Origin of Tamil and Sanskrit


Research paper written by London Swaminathan
Research article No.1409; Dated 13th November 2014.

Ancient Tamils believed that Lord Shiva gave two languages to the Hindus: Sanskrit and Tamil. They believed that Siva’s drum Damaruka gave Sanskrit from one side and Tamil from another side. The fourteen Maheswara Sutras (fourteen sounds of letters) came from one side of the drum. And the other side echoed Tamil. Panini, the first grammarian in the world, used the Maheswara sutrani to write Sanskrit grammar.

Where is the proof for such a belief in Tamil?

Tamil poets Kamban, Paranjothy and Bharatiyar openly proclaimed this truth and Kalidasa indirectly referred to it in his Raghuvamsam. Saivite and Vaishnavite saints also praised Sanskrit and Tamil in their hymns from seventh century CE.

Greatest of the modern Tamil poets Subramanya Bharati said in his poem “Mother Tamil”:

1.Siva the supreme was my father
Sage Agastya took delight in me
Grammar, complete and perfect
The Brahmin endowed me with

2.The three royal families
Cherished me with loving care
Among advanced languages I stood
As peer of sublime Sanskrit

Poets erudite, experienced and wise
Combined wine and fire, wind and cosmic space;
Out of that alchemy arose
Sweet poems to enrich me

3.Treatises, scientific and spiritual
Scholars equipped me with;
And glory was mine
That reached the ends of earth. (Translated by Prof. S Ramakrishnan)

Dum Dum Dum Dum dum dum Damaruka natha
Bam Bam Bam bam bam bam Bhaje Damaru (Bhajan song)

Bharati did not concoct a new story. This was the age old belief at least from Kamban’s time (Twelfth Century CE). Agastya was sent by Lord Shiva to the south to reduce the imbalance in the population in Northern India (Please see the details in my earlier post on the Population Explosion: Oldest Reference is in Hindu Scriptures posted on 2nd February 2013). “Himalayas was tilting to one side due to heavy concentration of people”. He asked Agastya to lead one group of people to the south. Agastya was not happy to go out of the Himalayas, where Lord Shiva has his permanent abode. But Shiva promised him that he would be on his side in the south. He led 18 tribes from the north which is attested by commentator Nachinarkiniyar (See Tolkaapiam commentary and Puram verse 201).

The earliest reference to Agastya in connection with Tamil land comes from the Raghuvamsam of Kalidasa of first century BCE. Tamils have been living in this land from the days of Ravana. A peace treaty was signed between the Pandyas and Ravana not to attack Tamil Nadu. All these are found in ancient Tamil commentaries from 13th century (please see for details Ravana-Pandya Peace treaty posted on 24th June 2014).

Paranjothy, author of Tiru Vilayadal Purana also says that Lord Siva gave Panini the Sanskrit language and gave Agastya Tamil which is equal to Sanskrit.

Great Tamil poet Kamban also praised Lord Siva as the giver of Tamil language in his Tamil Ramayana and lauded Agastya as the one who gave Tamil which is like boundless ocean. Most of the Vaishnavite and Saivite saints praised Tamil and Sanskrit together in their poems. We may take it as an indirect reference.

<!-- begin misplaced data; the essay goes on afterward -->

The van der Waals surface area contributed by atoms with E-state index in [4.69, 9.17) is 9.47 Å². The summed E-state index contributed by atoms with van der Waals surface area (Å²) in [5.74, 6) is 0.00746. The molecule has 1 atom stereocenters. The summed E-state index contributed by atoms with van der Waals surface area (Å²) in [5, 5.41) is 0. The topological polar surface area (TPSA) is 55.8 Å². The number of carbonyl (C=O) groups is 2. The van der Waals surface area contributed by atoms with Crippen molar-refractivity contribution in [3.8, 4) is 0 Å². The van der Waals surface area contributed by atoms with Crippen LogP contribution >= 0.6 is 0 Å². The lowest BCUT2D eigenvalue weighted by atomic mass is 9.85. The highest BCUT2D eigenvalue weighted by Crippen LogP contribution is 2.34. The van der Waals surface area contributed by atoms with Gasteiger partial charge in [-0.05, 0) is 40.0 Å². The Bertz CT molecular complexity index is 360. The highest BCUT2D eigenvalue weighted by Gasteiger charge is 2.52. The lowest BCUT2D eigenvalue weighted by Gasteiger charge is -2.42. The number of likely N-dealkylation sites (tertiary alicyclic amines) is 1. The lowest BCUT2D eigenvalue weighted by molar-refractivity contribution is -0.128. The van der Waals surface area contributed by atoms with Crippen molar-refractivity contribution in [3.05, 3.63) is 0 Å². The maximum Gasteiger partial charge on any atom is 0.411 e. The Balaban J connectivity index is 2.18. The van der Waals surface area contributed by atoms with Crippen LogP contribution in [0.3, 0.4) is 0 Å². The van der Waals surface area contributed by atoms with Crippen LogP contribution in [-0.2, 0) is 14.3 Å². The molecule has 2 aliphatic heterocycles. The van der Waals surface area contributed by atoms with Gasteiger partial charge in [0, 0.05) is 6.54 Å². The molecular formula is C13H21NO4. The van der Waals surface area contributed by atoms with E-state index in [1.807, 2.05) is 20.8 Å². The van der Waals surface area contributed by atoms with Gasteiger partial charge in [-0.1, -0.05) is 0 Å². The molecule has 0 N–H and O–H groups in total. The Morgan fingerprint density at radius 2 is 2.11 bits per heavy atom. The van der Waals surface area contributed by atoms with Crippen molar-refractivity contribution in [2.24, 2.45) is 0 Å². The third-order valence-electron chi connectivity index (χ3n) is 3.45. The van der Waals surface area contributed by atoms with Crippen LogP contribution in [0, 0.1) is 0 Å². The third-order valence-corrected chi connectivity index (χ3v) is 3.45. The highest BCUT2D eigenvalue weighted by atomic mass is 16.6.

Apart from this story, another important thing is Tamil is the closest language to Sanskrit and vice verse. Both have similar case suffixes and alphabetical order. Writers of both the languages follow the same style and beliefs, literary styles (genres) and the values in life.


The oldest book in Tamil, Tolkappiyam, speaks of Dharma Artha Kama in the same order. Tiruvalluvar who followed Tolkappiyar also said everything in 1330 couplets under Dharma Artha and Kama (Aram, Porul, Inbam in Tamil) in his Tirukkural.

Hundreds of beliefs and customs were common to both the south and the north from as early as the Sangam period. Key words in Sangam Tamil such as Kamam (sexual desire), Manam(mind), Ulakam (world), Arasan (king), avai(Sabha) etc came from Sanskrit. In fact Tamils did not hesitate to use Sanskrit wherever necessary.
Kamban praised Agastya as the one who gave us the boundless ocean called Tamil. Earliest Tamil poems made an indirect reference to Agastya by comparing Pothiyil Mountains with the Himalayas. Pothyil was the hill where Agastya established his southern most Ashram. It forms part of the 1000 mile long Western Ghats. He shifted his Ashram from the Himalayas, to the Vindhyas and then to Karnataka and then his last resort was at Pothiya Malai near Tirunelveli. We don’t know whether one Agastya did this or his descendants did one after another. We see his statues all over South East Asia.

From Purananuru (Pothyil Hill) to Bharati it covers a historical period of 2000 years. From Agastya/Pandya/Ravana link to modern days, it covers a period of several thousand years. So Agastya’s connection to Tamil is not new. From seventh century onwards we see long Tamil inscriptions which openly speak of Agastya’s contribution to Tamil. Of the three great Tamil kingdoms, Pandyas were the one who patronised Tamil language, Tamil Poets and Three Tamil Academies known as Tamil Sangam.


Credits go to Kalidasa of first century BCE for linking Agastya, Pandya and Ravana (Raghuvamsam 6-61, 6-62).
Tamil and Sanskrit came from the same source. One who knows these two languages can learn any language in the world without much difficulty. Anyone who wants to understand Indian culture must study literature in these two languages; otherwise one’s knowledge will be incomplete in this area.

My Earlier posts related to this topic:
Ravana-Pandya Peace Treaty: Kalidasa solves a Tamil Puzzle (24th June 2014)
Population Explosion: Oldest Reference is in Hindu Scriptures (posted on 2nd February 2013).

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